In February 2018, Santiago Canyon College (SCC) named Syed Rizvi the fourth Vice President for Student Services. Mr. Rizvi has served in a variety of high-level leadership roles at SCC. He was appointed associate dean of financial aid in May 2005 and subsequently promoted to associate dean of student support services in July 2012. In March 2015, he was promoted again, this time to dean of enrollment and support services, where he served until his current appointment. Prior to arriving at SCC, Mr. Rizvi was the director of campus solutions with National Education Loan Network in Jacksonville, Florida. Prior to that, he served as national debt management director with USA Funds Services, a subsidiary of Sallie Mae Corporation. He also directed financial aid offices on various California university campuses, including Cal State San Marcos and Rio Hondo Community College.
The editor sat down with Vice President Rizvi to discuss his first year on the job, new initiatives underway in the student services division, and the future of SCC.
What do you see as your primary role as Vice President of Student Services at SCC? My primary role is to make sure all areas of Student Services are serving students with the highest level of customer services and relevance to their needs. In my many former roles in both the public and private sectors, excellent customer service was always front and center, and I want that to reflect here as well. I also want to be a leader in identifying better ways of delivering current services and in discovering new initiatives, resources and partnerships that keep us at the forefront of change and growth. Under my leadership, for example, SCC has developed a robust, and still growing, international student program, which brings students from around the world to campus, provides much-needed financial augmentation for the college, and creates excellent cross-cultural enrichment opportunities for all students. Student Services recently implemented a text notification system with customizable messaging, depending on students’ needs. These and other initiatives keep us relevant to our students and community.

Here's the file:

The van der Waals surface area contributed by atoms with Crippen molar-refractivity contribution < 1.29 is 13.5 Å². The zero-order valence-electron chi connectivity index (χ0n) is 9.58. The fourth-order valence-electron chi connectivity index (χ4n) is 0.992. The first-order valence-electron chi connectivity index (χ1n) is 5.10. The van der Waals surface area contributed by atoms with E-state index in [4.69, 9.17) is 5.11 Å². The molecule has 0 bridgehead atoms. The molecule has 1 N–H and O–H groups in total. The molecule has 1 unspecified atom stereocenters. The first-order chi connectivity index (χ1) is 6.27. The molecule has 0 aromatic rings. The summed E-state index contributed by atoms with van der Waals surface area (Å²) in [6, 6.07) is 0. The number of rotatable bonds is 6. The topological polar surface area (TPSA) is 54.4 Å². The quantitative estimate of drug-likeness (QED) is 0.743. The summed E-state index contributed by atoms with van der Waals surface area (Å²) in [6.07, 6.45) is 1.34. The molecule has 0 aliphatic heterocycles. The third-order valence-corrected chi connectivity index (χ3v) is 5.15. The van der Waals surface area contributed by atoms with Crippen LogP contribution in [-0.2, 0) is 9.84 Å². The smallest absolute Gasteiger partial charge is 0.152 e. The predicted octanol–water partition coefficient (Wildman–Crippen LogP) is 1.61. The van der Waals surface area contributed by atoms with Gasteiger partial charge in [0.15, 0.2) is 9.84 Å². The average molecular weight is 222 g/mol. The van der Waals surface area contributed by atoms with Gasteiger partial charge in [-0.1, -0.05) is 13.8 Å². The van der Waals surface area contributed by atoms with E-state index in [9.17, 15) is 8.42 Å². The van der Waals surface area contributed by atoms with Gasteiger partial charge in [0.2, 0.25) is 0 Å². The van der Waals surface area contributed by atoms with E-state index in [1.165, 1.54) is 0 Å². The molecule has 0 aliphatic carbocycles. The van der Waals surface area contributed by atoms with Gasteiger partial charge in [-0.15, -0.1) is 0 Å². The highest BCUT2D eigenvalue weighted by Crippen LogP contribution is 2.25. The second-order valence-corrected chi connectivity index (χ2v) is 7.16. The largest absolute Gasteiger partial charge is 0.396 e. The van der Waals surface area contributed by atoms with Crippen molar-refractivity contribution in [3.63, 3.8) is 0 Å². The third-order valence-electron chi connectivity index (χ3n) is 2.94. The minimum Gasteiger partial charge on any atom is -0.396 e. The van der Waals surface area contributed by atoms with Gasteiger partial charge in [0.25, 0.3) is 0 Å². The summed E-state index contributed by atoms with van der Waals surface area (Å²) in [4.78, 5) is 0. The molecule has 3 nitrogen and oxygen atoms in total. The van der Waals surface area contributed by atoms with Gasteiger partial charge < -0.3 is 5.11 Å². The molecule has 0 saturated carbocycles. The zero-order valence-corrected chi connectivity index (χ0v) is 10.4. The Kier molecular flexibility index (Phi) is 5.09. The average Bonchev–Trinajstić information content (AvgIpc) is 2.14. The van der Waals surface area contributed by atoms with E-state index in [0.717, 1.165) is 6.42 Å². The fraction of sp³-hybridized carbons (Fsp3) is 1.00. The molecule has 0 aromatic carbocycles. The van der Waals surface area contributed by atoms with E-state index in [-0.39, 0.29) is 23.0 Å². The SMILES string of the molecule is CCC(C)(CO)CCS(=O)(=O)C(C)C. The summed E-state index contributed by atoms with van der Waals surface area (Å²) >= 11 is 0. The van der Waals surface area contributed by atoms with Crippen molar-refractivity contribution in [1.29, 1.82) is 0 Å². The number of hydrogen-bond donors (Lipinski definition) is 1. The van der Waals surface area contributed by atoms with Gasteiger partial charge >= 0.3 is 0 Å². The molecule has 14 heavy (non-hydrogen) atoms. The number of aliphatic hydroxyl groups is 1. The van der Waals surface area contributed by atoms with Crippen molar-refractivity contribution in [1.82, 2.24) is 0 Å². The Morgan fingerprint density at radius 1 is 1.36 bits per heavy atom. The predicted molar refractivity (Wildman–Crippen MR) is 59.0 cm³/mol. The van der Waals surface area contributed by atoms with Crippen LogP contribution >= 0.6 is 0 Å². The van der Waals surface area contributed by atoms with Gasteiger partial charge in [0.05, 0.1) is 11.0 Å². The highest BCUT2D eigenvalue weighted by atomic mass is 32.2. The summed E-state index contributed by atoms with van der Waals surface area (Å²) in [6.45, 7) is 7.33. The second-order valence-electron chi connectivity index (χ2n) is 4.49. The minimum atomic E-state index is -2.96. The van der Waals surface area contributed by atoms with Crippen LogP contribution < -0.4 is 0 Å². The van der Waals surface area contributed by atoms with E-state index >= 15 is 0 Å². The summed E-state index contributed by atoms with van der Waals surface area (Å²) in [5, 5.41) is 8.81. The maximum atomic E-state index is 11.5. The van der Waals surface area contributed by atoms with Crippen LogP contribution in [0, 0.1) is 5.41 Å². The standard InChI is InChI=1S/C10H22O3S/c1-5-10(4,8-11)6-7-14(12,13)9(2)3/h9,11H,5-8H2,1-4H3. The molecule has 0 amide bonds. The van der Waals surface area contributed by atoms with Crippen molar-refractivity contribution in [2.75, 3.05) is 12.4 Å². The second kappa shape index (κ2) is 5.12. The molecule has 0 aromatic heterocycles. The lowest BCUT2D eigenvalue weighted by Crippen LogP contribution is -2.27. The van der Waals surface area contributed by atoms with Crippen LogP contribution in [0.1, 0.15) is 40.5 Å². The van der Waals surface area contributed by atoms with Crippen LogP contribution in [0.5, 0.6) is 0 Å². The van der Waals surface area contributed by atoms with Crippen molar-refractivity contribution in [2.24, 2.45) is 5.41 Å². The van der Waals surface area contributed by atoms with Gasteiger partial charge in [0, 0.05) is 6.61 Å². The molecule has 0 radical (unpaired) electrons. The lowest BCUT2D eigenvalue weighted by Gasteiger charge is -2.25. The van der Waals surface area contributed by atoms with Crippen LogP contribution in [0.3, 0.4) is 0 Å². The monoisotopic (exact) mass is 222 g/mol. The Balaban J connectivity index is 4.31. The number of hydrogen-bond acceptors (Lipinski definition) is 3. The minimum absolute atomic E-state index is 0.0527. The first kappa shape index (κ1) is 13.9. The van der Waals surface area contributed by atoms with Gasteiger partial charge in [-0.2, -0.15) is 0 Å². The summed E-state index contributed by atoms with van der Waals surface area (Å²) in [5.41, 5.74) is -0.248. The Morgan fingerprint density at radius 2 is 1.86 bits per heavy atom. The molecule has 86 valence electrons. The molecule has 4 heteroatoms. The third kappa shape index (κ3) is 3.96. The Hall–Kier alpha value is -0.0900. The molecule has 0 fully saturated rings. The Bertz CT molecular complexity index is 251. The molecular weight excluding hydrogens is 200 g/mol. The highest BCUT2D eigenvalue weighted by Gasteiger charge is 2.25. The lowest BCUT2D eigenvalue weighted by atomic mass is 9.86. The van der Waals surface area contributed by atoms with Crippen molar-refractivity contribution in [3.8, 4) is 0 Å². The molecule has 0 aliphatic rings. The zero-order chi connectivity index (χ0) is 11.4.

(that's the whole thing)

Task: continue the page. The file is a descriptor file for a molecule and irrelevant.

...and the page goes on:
Any new program initiatives coming up that you would like to share? There is no short answer to that question; the number of new initiatives is head spinning! However, there are a few that I should highlight. The state legislature and California Community Colleges Chancellor’s Office have mandated fundamental changes in how all community colleges, not just SCC, are funded, serve students, and track success and progress toward degrees and meaningful employment. For example, we are converting to a new college funding formula that will no longer base our state funding allotment solely on the number of full time equivalent students. Instead, 60 percent of funding will be based on enrollment, with 20 percent based on the number of low-income students and 20 percent on student success in graduating, transferring and getting living-wage jobs. Integrated with that is “Guided Pathways,” which will help students make better-informed decisions about educational paths they can choose to meet their academic and professional goals more quickly and cost effectively. Since fall 2018, we have implemented the College Promise Scholarship Program, which provides free tuition and in some cases other financial benefits to all first time, full time students. The student services division is a key campus partner in implementing all of these initiatives. It is, and will continue to be, a big challenge for us; we already give 110 percent to our students. I am confident though that we are absolutely up to the challenge.